Neuropsychiatric syndromes in patients with systemic lupus erythematosus and rheumatoid arthritis.
ABSTRACT The cause of neurologic (N) and psychiatric (P) syndromes in patients with systemic lupus erythematosus (SLE) is mutifactorial and includes primary immunopathogenic mechanisms, nonspecific sequelae of chronic disease, and concurrent illnesses. We compared the prevalence, diversity, and clinical significance of NP syndromes in patients with SLE and rheumatoid arthritis (RA).
Fifty-three patients with SLE were matched by age and sex to 53 patients with RA attending ambulatory clinics in a single academic medical center. All fulfilled the American College of Rheumatology (ACR) classification criteria for either SLE or RA. Cumulative NP manifestations were determined using the ACR nomenclature and case definitions for 19 NP syndromes. Depression and anxiety were measured by the Hospital Anxiety and Depression Scales (HADS) and symptoms of cognitive dysfunction were assessed by the Cognitive Symptoms Inventory (CSI). Health related quality of life (HRQOL) was evaluated by the SF-36 and fatigue by a 10 point Likert scale.
The patients were well matched with regard to age, sex, disease duration, and years of education. There were no significant differences in self-reported HRQOL, fatigue, anxiety, depression, and cognitive symptoms between the 2 groups. The proportion of patients with cumulative NP events was higher in RA than in SLE patients (47% vs 28%; p = 0.045), and of these the occurrence of multiple NP events in individual patients was comparable in both groups (SLE 53%; RA 48%; p = 0.75). Fifty-five percent and 66% of NP events occurred prior to the diagnosis of SLE and RA, respectively. NP events common to both SLE and RA patients were headaches, mood disorders, acute confusional states, anxiety, cerebrovascular disease, and cognitive dysfunction. Seizures and demyelinating syndrome occurred only in SLE patients, but were rare. Depression scores (HADS) were significantly higher in SLE patients with a history of cumulative NP events compared to RA patients with NP events (p = 0.02). Similarly, symptoms of cognitive dysfunction (CSI) were more common in SLE patients with a history of NP manifestations (p = 0.02). However, there were no significant differences in SF-36 subscale or fatigue scores between SLE and RA patients with cumulative NP events.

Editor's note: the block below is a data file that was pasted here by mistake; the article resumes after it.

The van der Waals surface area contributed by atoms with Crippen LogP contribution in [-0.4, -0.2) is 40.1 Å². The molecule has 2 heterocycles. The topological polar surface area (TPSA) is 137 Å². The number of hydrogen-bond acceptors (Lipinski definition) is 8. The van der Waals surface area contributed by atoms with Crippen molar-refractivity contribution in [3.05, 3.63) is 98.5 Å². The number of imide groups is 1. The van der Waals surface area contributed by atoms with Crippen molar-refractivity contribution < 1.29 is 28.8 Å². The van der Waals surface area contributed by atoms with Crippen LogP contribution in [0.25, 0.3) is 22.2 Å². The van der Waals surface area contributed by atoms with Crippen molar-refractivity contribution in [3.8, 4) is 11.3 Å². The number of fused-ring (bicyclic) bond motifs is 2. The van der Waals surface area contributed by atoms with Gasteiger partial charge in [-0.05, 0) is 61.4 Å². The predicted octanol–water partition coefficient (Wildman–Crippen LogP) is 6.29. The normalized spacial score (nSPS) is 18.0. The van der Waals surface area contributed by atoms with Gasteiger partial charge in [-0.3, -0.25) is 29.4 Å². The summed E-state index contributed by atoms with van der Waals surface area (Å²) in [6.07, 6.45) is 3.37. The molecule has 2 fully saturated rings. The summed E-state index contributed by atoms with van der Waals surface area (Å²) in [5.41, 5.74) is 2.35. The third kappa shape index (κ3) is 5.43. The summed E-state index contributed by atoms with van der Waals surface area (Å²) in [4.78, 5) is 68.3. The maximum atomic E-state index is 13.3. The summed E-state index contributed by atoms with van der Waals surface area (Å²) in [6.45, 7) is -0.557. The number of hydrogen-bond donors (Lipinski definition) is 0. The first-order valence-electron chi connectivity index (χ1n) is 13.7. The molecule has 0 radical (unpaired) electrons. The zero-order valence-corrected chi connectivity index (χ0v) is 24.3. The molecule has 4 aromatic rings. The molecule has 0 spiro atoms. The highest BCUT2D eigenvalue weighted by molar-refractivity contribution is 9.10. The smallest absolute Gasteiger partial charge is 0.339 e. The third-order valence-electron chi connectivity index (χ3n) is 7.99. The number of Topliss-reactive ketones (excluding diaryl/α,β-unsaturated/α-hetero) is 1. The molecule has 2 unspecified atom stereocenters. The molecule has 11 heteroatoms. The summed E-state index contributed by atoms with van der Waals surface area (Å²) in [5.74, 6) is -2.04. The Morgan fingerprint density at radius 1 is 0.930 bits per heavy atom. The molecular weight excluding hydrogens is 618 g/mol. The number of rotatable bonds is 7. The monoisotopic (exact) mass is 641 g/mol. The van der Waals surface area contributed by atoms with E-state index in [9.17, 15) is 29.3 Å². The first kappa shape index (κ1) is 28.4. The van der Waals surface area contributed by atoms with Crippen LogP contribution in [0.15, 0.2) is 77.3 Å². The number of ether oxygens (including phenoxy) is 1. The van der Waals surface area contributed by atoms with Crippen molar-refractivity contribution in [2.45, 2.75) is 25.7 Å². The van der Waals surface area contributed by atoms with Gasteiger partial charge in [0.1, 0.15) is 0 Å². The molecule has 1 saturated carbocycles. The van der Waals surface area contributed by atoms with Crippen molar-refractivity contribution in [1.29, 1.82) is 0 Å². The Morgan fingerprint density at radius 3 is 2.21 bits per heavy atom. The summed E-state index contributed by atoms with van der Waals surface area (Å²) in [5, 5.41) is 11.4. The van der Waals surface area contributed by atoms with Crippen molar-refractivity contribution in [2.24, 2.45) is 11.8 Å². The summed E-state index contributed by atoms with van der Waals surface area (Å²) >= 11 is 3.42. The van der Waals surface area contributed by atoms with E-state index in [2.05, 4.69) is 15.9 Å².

NP syndromes, regardless of etiology, are common in both SLE and RA patients. SLE patients with NP syndromes report more symptoms of depression and cognitive dysfunction compared to RA patients with NP syndromes, but do not report significantly poorer HRQOL. These results emphasize the presence of non-disease-specific causes of NP manifestations in SLE patients, which should be acknowledged in future studies of pathogenesis and treatment.
[Show abstract] [Hide abstract]